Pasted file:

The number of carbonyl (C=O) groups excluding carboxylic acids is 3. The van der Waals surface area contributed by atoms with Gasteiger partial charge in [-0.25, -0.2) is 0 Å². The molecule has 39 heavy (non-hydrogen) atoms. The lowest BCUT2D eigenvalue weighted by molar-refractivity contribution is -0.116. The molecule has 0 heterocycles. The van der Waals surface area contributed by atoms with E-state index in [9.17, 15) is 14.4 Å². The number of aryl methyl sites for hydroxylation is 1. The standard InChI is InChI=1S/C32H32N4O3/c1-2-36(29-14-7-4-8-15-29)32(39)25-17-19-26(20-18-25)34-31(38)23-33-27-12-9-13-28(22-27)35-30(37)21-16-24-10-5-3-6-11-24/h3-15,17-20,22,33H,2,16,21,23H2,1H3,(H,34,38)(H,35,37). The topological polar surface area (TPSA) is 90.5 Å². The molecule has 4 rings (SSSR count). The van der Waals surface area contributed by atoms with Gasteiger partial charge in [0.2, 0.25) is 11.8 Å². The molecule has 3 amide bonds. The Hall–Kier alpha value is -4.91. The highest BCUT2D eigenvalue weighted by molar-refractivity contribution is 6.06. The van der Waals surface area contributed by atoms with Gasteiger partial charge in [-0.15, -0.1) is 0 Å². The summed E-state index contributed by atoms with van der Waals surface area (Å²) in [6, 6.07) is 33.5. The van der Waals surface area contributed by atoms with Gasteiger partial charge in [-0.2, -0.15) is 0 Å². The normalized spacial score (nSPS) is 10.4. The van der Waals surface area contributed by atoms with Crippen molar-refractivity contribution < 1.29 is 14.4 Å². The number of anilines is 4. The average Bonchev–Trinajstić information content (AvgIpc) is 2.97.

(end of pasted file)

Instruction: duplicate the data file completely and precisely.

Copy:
The number of carbonyl (C=O) groups excluding carboxylic acids is 3. The van der Waals surface area contributed by atoms with Gasteiger partial charge in [-0.25, -0.2) is 0 Å². The molecule has 39 heavy (non-hydrogen) atoms. The lowest BCUT2D eigenvalue weighted by molar-refractivity contribution is -0.116. The molecule has 0 heterocycles. The van der Waals surface area contributed by atoms with E-state index in [9.17, 15) is 14.4 Å². The number of aryl methyl sites for hydroxylation is 1. The standard InChI is InChI=1S/C32H32N4O3/c1-2-36(29-14-7-4-8-15-29)32(39)25-17-19-26(20-18-25)34-31(38)23-33-27-12-9-13-28(22-27)35-30(37)21-16-24-10-5-3-6-11-24/h3-15,17-20,22,33H,2,16,21,23H2,1H3,(H,34,38)(H,35,37). The topological polar surface area (TPSA) is 90.5 Å². The molecule has 4 rings (SSSR count). The van der Waals surface area contributed by atoms with Gasteiger partial charge in [0.2, 0.25) is 11.8 Å². The molecule has 3 amide bonds. The Hall–Kier alpha value is -4.91. The highest BCUT2D eigenvalue weighted by molar-refractivity contribution is 6.06. The van der Waals surface area contributed by atoms with Gasteiger partial charge in [-0.15, -0.1) is 0 Å². The summed E-state index contributed by atoms with van der Waals surface area (Å²) in [6, 6.07) is 33.5. The van der Waals surface area contributed by atoms with Gasteiger partial charge in [-0.2, -0.15) is 0 Å². The normalized spacial score (nSPS) is 10.4. The van der Waals surface area contributed by atoms with Crippen molar-refractivity contribution < 1.29 is 14.4 Å². The number of anilines is 4. The average Bonchev–Trinajstić information content (AvgIpc) is 2.97.